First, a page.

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Jerick McKinnon’s perspective as 49ers torched former team on ground, without him

© Cary Edmondson-USA TODAY Sports

When Jerick McKinnon signed a four-year, $30 million contract with the 49ers before the 2018 season, he figured to be the team’s starting running back for the foreseeable future. A week before the season started, McKinnon tore his ACL in a non-contact situation.

McKinnon’s first year lost, the hope and expectation was he would be able to get healthy in time for the 2019 campaign. But the 49ers made the mistake of taking him off the physically unable to perform list and he continued to have setbacks, requiring a PRP injection, having to rest for multiple weeks, and having another “flare-up” requiring surgery after he returned.

Again, McKinnon’s season — and maybe his on-field career with the 49ers — came to an end. The signing of Tevin Coleman proved to be a necessity rather than luxury and means, given McKinnon’s hefty salary, that the team will cut McKinnon before June 1 of next year. He’ll still be due $4 million in bonuses, but the 49ers would save on the rest of his salary.

But on Saturday, McKinnon was back with his teammates, having recently returned after about four months of rehab. Despite being unable to provide help on the field, he hasn’t lost his tactical acumen or knowledge of how the Vikings’ linebackers like to play.

There’s no way to know exactly how much McKinnon’s advice paid dividends, but the 49ers’ 47 rushing attempts for 186 yards and two touchdowns bodes in his favor.

“I just told the running backs how the linebackers were going to play,” said McKinnon, a Viking from 2014-17. “That was the biggest thing, helping out any way I can, not being able to physically help. But any little piece of information I could provide on my former team, that’s just what I was doing.”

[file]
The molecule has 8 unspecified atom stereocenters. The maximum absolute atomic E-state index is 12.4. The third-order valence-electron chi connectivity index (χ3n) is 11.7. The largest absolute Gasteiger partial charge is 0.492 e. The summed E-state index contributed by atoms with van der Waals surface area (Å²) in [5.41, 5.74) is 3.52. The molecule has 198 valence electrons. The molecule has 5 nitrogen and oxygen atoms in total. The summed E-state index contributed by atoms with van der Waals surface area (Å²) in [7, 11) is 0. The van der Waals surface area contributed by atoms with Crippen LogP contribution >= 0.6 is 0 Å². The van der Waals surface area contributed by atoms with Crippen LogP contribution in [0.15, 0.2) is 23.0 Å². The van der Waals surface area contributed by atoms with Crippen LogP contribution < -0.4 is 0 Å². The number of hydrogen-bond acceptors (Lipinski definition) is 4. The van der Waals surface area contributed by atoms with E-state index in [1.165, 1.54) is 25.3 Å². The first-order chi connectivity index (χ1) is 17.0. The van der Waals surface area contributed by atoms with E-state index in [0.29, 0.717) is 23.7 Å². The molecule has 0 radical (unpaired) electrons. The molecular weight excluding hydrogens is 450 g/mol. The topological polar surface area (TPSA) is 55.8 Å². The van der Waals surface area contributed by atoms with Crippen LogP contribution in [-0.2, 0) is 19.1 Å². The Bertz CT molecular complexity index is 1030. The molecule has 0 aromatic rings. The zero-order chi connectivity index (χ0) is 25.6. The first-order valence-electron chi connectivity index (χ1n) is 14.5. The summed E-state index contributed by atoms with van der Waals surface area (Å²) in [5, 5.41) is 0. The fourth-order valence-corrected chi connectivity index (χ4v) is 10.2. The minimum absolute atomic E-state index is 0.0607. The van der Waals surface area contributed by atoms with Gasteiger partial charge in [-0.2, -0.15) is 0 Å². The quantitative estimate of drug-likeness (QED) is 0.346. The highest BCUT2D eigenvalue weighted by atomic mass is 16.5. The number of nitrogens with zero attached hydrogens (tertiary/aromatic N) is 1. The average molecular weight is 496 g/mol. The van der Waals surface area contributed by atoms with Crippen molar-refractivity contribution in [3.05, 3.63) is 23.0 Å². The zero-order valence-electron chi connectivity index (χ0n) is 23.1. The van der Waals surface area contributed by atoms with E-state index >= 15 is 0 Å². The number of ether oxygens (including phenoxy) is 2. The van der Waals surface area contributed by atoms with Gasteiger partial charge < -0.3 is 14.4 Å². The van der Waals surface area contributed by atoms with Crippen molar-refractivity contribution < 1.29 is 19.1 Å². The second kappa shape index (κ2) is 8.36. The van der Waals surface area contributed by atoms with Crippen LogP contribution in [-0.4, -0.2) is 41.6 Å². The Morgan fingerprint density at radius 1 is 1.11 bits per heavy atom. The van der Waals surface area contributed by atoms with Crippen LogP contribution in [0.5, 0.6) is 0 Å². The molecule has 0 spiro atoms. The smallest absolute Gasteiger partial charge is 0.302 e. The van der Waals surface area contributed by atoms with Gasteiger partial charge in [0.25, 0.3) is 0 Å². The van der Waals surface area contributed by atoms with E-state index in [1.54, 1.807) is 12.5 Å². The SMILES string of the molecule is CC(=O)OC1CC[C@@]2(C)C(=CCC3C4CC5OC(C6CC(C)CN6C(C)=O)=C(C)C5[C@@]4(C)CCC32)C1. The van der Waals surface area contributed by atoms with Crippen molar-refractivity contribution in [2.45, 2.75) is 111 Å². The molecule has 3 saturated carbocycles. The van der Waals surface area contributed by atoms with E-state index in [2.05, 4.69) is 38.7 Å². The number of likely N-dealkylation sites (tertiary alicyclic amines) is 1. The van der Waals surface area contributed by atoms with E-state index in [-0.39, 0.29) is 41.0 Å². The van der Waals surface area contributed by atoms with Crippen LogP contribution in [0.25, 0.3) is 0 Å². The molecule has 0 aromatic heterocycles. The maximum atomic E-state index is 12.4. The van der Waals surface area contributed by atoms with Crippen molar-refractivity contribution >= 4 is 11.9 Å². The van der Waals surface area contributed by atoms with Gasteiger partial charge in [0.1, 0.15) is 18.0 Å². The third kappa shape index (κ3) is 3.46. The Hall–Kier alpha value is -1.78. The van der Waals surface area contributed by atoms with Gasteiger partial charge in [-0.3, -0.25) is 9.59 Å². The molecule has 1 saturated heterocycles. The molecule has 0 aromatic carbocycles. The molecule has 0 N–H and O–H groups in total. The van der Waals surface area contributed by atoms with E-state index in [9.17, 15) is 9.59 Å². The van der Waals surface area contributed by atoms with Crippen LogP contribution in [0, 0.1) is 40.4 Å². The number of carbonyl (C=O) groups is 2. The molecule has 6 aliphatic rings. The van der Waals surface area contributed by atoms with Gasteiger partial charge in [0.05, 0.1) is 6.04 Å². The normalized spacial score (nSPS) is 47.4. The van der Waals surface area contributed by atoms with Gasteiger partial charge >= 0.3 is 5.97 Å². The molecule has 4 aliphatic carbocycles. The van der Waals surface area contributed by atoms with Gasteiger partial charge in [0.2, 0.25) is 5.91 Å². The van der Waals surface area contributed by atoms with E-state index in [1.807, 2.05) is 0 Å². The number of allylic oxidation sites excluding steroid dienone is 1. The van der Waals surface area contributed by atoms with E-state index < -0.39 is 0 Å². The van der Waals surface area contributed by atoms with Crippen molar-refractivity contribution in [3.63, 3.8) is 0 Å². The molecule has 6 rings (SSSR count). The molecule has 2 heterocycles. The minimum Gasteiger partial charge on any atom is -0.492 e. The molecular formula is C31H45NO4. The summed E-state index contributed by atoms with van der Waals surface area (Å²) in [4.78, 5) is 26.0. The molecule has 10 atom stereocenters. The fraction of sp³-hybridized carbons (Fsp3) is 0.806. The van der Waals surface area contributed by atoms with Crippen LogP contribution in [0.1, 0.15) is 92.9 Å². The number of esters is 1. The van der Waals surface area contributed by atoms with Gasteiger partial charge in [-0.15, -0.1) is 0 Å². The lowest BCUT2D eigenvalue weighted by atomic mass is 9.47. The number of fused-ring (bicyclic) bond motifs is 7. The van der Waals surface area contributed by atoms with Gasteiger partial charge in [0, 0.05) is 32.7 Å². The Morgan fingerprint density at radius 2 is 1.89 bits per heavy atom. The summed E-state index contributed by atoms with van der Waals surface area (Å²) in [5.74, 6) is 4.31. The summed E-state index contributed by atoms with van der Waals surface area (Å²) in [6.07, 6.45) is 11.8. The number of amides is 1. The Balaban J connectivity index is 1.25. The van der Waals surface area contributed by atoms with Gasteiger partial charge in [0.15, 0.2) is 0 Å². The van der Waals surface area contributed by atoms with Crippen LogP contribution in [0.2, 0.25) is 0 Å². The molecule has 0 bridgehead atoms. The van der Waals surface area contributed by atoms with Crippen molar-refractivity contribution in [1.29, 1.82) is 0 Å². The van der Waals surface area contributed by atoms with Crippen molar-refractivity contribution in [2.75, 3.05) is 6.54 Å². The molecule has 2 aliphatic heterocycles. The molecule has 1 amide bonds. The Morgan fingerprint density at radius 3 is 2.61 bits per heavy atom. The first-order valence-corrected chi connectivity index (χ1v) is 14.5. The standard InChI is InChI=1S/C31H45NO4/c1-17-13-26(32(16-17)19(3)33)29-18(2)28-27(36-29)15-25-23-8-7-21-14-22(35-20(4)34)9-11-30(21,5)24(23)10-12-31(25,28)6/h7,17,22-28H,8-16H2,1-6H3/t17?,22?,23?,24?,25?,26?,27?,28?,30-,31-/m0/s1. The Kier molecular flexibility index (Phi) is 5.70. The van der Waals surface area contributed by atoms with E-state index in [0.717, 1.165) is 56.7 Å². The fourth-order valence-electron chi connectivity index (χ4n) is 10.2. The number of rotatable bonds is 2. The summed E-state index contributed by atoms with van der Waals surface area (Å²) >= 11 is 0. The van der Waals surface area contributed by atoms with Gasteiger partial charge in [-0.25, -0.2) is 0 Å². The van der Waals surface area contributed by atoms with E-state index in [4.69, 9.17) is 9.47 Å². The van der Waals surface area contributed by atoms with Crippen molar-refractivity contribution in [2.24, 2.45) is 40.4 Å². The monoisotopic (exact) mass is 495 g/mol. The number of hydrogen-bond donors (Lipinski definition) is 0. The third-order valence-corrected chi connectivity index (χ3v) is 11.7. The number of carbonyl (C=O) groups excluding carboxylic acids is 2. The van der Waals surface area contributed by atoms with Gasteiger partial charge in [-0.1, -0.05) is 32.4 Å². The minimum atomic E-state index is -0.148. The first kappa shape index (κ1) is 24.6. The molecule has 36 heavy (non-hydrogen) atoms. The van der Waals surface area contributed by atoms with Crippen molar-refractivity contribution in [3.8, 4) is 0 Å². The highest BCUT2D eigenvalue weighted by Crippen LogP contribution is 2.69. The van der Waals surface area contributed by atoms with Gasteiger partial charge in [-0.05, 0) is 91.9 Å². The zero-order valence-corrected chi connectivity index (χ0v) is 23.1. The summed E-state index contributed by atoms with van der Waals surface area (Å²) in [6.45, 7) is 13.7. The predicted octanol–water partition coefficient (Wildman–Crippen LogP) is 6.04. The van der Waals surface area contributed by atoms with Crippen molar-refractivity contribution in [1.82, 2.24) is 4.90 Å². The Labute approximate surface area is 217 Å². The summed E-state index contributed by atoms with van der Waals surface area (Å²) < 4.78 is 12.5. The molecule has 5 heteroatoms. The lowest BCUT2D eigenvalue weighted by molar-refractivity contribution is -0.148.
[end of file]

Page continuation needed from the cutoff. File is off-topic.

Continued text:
As he put it, watching the 27-10 Divisional Round was a flashback to Dec. 25.

“It was like Christmas,” McKinnon said. “It was a game I’ve been waiting on. I wasn’t able to play last year. I wasn’t able to play this year, but I knew my brothers would get it done, so it was a dream come true that we came out on top.”

McKinnon said the most difficult part of this season was his time away from the team. Those roughly four months were spent at the Andrews Institute for Orthopaedics and Sports Medicine in Pensacola, Fla., rehabbing the right knee that has shelved his career for the past two seasons.

“It was rough. It was rough being away from the team,” McKinnon said. “These are the guys you put in countless hours in with, day, night, all that stuff. So to be back around the guys and be around the camaraderie, just a love and all that, it’s great to be back.”

Those dark times were brightened, McKinnon said, by watching the success of his teammates. Though he was isolated from the team for more than half the season, he said his inspiration came from watching them win.

“I mean, man, just watching these guys every week. I was rehabbing away,” McKinnon said. “On the weekends, on Sundays, just watching these guys come out and perform. That’s what really kept me going, kept me motivated, kept me driving, just watching these dudes.”

While it may be difficult for some people outside the organization to imagine for a player who’s never actually played a regular-season game for the 49ers, McKinnon appreciated Saturday’s victory as much as anyone in the locker room.

And though he’s sidelined, he has the same partly cliche, but genuine sense that the win is another box checked in the 49ers’ Super Bowl aspirations.

“It means a lot,” McKinnon said. “We’ve accomplished so much throughout the season, start to finish. The thing about it is it just keeps going and just another milestone reached. And I know whoever we play next week, it’s going to be a tough game, but we know that, and we’re going to enjoy it. But at the end of the day, we’re going to get back to the drawing board next week.”


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